But like Freddy Krueger from the “Nightmare on Elm Street” movies would say, “I’m back!”

Too much has happened for me to keep my mouth shut.  And I can no longer assume that other good people will pick up the mantle to continue the work of promoting purpose, health, tolerance, and economic well-being for all who desire it and are willing to work, and sometimes, work very hard to have and maintain these simple yet critical components of life.

So yes, I’m back.  And I’ll be around for a while.

Not promoting a brand.  Just a voice in the wilderness saying, “Look over here at what I found!  What do you think it means?”

Peace.

h.

Quote of the Day: Clothing Humanity

london251rz_pe2

“Every gun that is made, every warship launched, every rocket fired signifies in the final sense, a theft from those who hunger and are not fed, those who are cold and are not clothed. This world in arms is not spending money alone. It is spending the sweat of its laborers, the genius of its scientists, the hopes of its children. This is not a way of life at all in any true sense. Under the clouds of war, it is humanity hanging on a cross of iron.”
― Dwight D. Eisenhower

It’s Still Not Okay for Ladies to Get Angry [jezebel.com]

by Erin Gloria Ryan / jezebel.com

Every lady who has ever cried in the middle of an argument or been told to “calm down” after raising her voice knows that the best way to get other people to dismiss you as irrational is to get visibly upset. I’d say that the pervasive universal brush-off of female anger is fucking bullshit, but I don’t want anyone to think I’m crazy.

The Washington Post‘s Anna Holmes tackles this frustrating phenomenon as it’s affected three women currently in the public eye— Michelle Obama, Marianne Gingrich, and Elizabeth Warren.

Holmes first points to the public’s reaction to the interview that ABC News conducted with Marianne Gingrich, Newt’s second wife. The segment aired on the night of the final South Carolina debate and failed to either garner her any sympathy or drum up any voter derision for her adulterous family values-touting ex husband. Instead, public opinion turned against Marianne, and the Gingrich campaign dismissed her as a “bitter” woman. No one called Newt a “bitter” man when he spent the first 5 minutes of the GOP debate shouting like a drunk uncle whose favorite team just lost the Super Bowl at the moderator who dared ask him a question about his marital history.

Michelle Obama has faced similar public scrutiny about her anger, or perception of her anger, when she told CBS’s Gayle King that she was tired of being portrayed as “some angry black woman” after a book came out that characterized her as such. And Massachusetts Senate candidate Elizabeth Warren even had to battle similar lady anger side-eye from Jon Stewart during her recent interview on The Daily Show.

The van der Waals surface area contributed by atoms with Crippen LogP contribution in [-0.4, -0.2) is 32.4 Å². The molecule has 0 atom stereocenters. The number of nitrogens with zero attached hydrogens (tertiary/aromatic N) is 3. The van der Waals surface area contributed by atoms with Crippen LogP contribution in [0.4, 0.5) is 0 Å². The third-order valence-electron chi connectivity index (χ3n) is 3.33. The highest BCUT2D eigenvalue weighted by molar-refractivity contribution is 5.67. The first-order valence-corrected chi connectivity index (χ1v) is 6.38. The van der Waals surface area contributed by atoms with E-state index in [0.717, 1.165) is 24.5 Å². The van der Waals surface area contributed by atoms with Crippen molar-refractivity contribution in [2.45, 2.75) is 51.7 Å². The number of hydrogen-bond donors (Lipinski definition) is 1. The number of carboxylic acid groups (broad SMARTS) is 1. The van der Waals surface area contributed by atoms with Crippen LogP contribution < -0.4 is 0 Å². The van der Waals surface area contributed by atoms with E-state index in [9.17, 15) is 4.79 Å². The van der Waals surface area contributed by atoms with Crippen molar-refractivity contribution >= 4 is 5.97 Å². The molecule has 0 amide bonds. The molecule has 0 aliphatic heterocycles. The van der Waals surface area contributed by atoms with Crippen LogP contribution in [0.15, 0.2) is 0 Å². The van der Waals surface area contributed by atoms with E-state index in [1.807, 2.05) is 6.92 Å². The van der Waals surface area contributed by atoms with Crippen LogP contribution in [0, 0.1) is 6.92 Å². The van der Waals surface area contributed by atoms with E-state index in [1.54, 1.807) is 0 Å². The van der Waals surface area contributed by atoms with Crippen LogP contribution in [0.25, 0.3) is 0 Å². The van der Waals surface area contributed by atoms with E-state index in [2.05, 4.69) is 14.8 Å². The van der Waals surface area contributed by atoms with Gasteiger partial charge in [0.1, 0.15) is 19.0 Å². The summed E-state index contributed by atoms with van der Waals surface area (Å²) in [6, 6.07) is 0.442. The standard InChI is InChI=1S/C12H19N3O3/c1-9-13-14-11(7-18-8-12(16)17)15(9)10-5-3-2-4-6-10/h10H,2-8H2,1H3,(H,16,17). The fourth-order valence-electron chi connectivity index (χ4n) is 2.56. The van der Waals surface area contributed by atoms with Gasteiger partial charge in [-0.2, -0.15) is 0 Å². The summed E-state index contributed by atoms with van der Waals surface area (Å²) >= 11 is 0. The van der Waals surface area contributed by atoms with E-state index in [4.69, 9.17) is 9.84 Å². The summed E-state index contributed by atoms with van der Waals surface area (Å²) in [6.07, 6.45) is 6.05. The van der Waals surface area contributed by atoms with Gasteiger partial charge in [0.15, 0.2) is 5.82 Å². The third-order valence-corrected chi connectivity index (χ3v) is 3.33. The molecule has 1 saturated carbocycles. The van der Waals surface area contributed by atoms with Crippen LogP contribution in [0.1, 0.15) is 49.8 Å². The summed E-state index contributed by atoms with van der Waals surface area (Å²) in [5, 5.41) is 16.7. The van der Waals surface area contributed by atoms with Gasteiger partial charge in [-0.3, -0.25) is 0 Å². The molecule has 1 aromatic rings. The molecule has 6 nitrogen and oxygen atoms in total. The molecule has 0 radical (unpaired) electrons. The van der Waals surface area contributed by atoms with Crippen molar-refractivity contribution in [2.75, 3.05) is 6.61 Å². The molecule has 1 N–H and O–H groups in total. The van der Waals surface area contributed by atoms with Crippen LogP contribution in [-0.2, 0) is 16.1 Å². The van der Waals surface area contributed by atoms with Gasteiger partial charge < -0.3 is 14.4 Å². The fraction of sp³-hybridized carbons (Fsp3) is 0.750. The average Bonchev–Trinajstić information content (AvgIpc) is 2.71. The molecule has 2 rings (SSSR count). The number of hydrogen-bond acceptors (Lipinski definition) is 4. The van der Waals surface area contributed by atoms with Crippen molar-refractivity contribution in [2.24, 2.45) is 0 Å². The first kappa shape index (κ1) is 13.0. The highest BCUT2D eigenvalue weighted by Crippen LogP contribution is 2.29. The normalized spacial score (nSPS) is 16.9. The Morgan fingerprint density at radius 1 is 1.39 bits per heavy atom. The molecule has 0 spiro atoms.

Holmes argues that these three are just part of the next generation of women affected by a harmful stereotype that’s spanned much of human history. Lady anger is bad. An angry woman is a crazy woman. Negative feelings from women who are being treated unfairly is irrational. Ad nauseam. She writes,

Females learn to curb their hostilities from a young age, and when female aggression is deployed, it has to be tiptoed around, gussied up with a shiny coat of lip gloss, an updo and a wink or, as evidenced in many a junior high school hallway, communicated passively, along back channels and in whispers.

In fact, women’s anger is often mocked in an attempt to dismiss the legitimacy of their feelings.

Michelle Obama, Marianna Gingrich, and Elizabeth Warren are famous for very different reasons, but they’re in the same boat with the rest of us when it comes to attitudes toward female anger— no matter who is expressing it, and no matter why they’re expressing it, it’s wrong. But hey, take it easy, baby. You’re being silly.

Even today, an angry female arouses fear and is dismissed [WaPo]

http://jezebel.com/5880065/its-still-not-okay-for-ladies-to-get-angry

Treasury Makes A Mistake – Claiming They Are Not Blocking Elizabeth Warren (via The Baseline Scenario)

This article says a lot about the good ‘ol boy politics of Washington DC. Elizabeth Warren is the best friend taxpayers and consumers have to speak for them. Don’t let this cabal of standpat-ness prevent the best chance yet of a brighter future for American consumers.

By Simon Johnson It’s one thing to block Elizabeth Warren from heading the new Consumer Financial Protection Bureau. It’s quite another thing to deny in public, for the record, that any such blocking is going on (e.g., see this report; Michael Barr apparently said something quite similar today). There is a strong groundswell of opinion on this issue from the left – see the BoldProgressives petition.  But the center also feels strongly that, given … Read More

via The Baseline Scenario